"I know in my heart that this technology is coming, and if I don't do it someone else will," says Moller, a mechanical and aeronautical engineer who has devoted nearly 40 years and $200 million to developing his flying car. Someday, he believes, people will launch Skycars from their rooftops and fly to work. His first model, built in 1962, looked like a flying saucer and never got off the ground. The current iteration, the M400, is painted hot-rod red and shaped like a miniature fighter plane. It is powered by eight 150-horsepower methanol-burning rotary engines, has a state-of-the-art, microprocessor-controlled steering system for increased stability and can reach top speeds of 350 m.p.h.—at least in theory. While no one outside the company has ever seen the Skycar fly, Moller claims it hovered about 10 ft. above the ground for a few seconds in a test flight last month.
Moshier's Solotrek XFV (short for Exo-Skeletor Flying Vehicle) has a comparable flight record: 8 in. above the ground for about 9 sec., according to the inventor. A former Navy combat pilot, Moshier has been working on his creation, at least in his mind, since he was a teenager in the 1960s, although officially his company, Millennium Jets, has been at it only six years. The look of his machine is pure sci-fi: an 8-ft. metal frame supports two gas-engine-powered fans, each 38 in. in diameter, that jut like oversize ears above the frame. The pilot stands on a pair of footrests, straps on a body belt and grabs a joy sticklike controller. Moshier says the Solotrek will someday travel 8,000 ft. above the trees at up to 80 m.p.h. "There are lots of nonbelievers," he admits. "But I always knew we could do this." Somebody at the Defence Department must agree; the Pentagon has invested $5 million in the project, and nasa's Ames Research Centre has offered Moshier the use of its wind tunnels.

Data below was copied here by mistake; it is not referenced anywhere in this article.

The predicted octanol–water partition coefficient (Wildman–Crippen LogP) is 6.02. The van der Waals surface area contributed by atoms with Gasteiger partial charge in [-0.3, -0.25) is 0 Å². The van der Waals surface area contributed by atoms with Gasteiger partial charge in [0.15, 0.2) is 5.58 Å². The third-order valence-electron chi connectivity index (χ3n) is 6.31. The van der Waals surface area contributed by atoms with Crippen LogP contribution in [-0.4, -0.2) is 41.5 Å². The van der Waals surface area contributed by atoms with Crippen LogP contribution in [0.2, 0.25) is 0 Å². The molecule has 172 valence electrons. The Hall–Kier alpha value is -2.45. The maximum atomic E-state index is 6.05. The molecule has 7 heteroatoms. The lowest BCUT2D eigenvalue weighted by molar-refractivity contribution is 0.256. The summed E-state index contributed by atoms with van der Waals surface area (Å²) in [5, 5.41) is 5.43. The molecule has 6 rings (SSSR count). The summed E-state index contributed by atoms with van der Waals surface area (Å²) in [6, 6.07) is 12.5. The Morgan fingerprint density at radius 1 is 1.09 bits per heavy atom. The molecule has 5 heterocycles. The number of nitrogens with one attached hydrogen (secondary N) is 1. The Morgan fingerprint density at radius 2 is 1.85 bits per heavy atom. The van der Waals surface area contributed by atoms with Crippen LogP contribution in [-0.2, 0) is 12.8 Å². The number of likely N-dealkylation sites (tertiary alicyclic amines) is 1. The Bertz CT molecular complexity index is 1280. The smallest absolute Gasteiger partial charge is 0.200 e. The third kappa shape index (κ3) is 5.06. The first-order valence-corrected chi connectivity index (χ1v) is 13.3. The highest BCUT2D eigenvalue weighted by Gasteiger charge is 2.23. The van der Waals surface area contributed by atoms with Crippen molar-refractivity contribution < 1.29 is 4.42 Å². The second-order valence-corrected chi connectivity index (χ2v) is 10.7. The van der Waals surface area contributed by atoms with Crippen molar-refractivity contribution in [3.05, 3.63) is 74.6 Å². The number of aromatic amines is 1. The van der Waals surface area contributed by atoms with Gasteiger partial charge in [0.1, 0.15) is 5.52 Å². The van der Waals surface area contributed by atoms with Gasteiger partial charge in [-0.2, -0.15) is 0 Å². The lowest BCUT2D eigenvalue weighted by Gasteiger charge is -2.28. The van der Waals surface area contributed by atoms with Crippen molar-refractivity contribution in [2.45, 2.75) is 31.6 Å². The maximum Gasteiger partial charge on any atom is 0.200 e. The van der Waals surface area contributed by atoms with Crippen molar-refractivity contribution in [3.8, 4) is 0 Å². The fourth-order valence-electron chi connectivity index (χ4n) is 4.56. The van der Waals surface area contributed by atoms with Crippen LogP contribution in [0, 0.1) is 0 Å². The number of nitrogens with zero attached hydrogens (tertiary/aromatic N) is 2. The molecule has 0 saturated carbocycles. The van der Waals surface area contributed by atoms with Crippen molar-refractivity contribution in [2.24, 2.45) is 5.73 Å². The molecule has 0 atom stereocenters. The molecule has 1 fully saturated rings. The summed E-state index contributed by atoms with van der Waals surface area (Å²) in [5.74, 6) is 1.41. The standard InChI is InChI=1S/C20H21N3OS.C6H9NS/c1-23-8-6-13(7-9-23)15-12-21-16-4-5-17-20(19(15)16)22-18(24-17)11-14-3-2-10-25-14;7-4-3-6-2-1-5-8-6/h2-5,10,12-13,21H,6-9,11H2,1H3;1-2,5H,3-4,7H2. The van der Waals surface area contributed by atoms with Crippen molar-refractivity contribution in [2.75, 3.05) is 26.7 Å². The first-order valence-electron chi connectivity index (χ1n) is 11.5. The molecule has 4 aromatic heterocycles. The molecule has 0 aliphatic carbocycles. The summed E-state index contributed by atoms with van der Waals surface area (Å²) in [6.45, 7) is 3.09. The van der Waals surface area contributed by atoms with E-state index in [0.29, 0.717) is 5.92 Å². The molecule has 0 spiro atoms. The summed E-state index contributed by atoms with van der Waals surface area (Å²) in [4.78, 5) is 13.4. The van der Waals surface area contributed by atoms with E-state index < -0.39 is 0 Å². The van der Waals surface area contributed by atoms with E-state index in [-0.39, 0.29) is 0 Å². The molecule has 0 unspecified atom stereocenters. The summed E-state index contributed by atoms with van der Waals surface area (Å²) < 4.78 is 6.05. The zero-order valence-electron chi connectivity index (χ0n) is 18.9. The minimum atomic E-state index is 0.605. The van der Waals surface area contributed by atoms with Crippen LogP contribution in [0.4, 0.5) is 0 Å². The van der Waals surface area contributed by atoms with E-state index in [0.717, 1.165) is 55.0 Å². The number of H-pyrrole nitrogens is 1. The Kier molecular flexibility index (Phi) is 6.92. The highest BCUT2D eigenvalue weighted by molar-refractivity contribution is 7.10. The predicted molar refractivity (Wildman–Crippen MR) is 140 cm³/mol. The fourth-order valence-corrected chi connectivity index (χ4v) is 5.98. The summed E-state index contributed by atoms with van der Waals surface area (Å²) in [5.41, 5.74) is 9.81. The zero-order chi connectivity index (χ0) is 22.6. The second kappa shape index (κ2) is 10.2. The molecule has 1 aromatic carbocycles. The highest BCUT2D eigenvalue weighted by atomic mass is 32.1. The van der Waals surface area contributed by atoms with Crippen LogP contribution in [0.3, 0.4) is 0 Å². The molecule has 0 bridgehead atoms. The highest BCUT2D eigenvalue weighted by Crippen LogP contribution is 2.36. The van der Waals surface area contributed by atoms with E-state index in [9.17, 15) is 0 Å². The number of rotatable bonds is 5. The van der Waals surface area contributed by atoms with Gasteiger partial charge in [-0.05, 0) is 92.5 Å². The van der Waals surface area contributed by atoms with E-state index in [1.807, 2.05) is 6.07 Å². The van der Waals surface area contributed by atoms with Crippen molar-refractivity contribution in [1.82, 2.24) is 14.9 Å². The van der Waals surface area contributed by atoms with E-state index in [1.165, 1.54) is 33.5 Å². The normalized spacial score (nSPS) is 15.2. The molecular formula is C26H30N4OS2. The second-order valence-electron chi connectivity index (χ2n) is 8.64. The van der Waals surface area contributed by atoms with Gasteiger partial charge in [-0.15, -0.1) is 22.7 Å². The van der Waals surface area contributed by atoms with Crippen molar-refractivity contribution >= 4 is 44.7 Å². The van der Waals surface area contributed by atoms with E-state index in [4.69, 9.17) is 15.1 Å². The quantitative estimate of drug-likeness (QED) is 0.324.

Will either machine ever fly? Probably, given enough time and funding. Whether they will ever take off as an alternative to the commuter car is another matter. Would you fly one to work?
A Mind-internet interaction
Researchers have devised a scheme for sending signals from the brain of a monkey over the internet to control a robotic arm which could have far reaching consequences like putting paralised people in control of artificial limbs and improving the understanding of how humans might do better at controlling machines at a distance.
Scientists at the Duke University at Durham, N.C., led by Miguel Nicolelis, implanted electrodes into the cerebral cortex, a part of the brain that helps control movement.
Cells there become electrically active in the planning stages of a movement, hundreds of milliseconds before the motion is executed, a report in IEEE Spectrum said.
The Duke team developed software algorithms that would let them forecast the movement the monkey was planning — in this case, to reach for a morsel of food — by reading the pattern of activity picked up in the electrodes.
Hazardous waste processing
Scientists have developed a new device called the plasma "cask" for processing hazardous waste which eliminates drawbacks and limitations associated with the existing processes.
Although the use of chlorofluorocarbons in spray cans and refrigerators has been virtually eradicated, industry and sites for hazardous waste are still tackling the problem of their disposal. The difficulty lies in eliminating harmful solvents without damaging the environment.
Existing processes like activated carbon filters only shift the problem, because the accumulated solvents — even if in concentrated form — still have to be dealt with when the filters are regenerated.
SCIENCE & TECHNOLOGY CROSSWORD
Solution to last week’s